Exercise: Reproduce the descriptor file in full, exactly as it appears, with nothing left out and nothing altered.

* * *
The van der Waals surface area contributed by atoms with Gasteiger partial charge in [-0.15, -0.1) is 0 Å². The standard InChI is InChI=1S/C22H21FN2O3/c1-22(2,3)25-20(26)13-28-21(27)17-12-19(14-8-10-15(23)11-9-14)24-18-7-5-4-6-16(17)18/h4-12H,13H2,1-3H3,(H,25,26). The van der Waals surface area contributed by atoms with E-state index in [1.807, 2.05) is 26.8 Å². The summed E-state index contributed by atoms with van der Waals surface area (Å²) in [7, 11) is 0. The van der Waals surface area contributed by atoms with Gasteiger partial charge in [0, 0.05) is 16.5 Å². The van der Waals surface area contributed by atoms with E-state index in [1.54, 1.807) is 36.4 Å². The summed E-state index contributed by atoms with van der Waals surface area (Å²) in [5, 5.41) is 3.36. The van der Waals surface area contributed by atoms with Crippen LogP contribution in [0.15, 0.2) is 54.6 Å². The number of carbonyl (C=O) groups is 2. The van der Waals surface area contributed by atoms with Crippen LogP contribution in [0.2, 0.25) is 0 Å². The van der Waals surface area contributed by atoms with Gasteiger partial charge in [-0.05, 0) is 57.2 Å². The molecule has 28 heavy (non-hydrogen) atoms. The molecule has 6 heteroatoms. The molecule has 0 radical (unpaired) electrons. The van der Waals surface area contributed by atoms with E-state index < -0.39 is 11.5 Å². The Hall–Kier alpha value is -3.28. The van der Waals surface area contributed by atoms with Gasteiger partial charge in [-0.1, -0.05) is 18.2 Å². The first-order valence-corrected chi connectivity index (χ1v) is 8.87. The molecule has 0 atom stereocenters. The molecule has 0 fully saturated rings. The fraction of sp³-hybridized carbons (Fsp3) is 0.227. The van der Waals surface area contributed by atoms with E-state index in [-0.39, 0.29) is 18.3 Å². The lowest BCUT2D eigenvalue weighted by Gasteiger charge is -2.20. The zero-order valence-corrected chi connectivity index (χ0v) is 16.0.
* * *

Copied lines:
The van der Waals surface area contributed by atoms with Gasteiger partial charge in [-0.15, -0.1) is 0 Å². The standard InChI is InChI=1S/C22H21FN2O3/c1-22(2,3)25-20(26)13-28-21(27)17-12-19(14-8-10-15(23)11-9-14)24-18-7-5-4-6-16(17)18/h4-12H,13H2,1-3H3,(H,25,26). The van der Waals surface area contributed by atoms with E-state index in [1.807, 2.05) is 26.8 Å². The summed E-state index contributed by atoms with van der Waals surface area (Å²) in [7, 11) is 0. The van der Waals surface area contributed by atoms with Gasteiger partial charge in [0, 0.05) is 16.5 Å². The van der Waals surface area contributed by atoms with E-state index in [1.54, 1.807) is 36.4 Å². The summed E-state index contributed by atoms with van der Waals surface area (Å²) in [5, 5.41) is 3.36. The van der Waals surface area contributed by atoms with Crippen LogP contribution in [0.15, 0.2) is 54.6 Å². The number of carbonyl (C=O) groups is 2. The van der Waals surface area contributed by atoms with Crippen LogP contribution in [0.2, 0.25) is 0 Å². The van der Waals surface area contributed by atoms with Gasteiger partial charge in [-0.05, 0) is 57.2 Å². The molecule has 28 heavy (non-hydrogen) atoms. The molecule has 6 heteroatoms. The molecule has 0 radical (unpaired) electrons. The van der Waals surface area contributed by atoms with E-state index < -0.39 is 11.5 Å². The Hall–Kier alpha value is -3.28. The van der Waals surface area contributed by atoms with Gasteiger partial charge in [-0.1, -0.05) is 18.2 Å². The first-order valence-corrected chi connectivity index (χ1v) is 8.87. The molecule has 0 atom stereocenters. The molecule has 0 fully saturated rings. The fraction of sp³-hybridized carbons (Fsp3) is 0.227. The van der Waals surface area contributed by atoms with E-state index in [-0.39, 0.29) is 18.3 Å². The lowest BCUT2D eigenvalue weighted by Gasteiger charge is -2.20. The zero-order valence-corrected chi connectivity index (χ0v) is 16.0.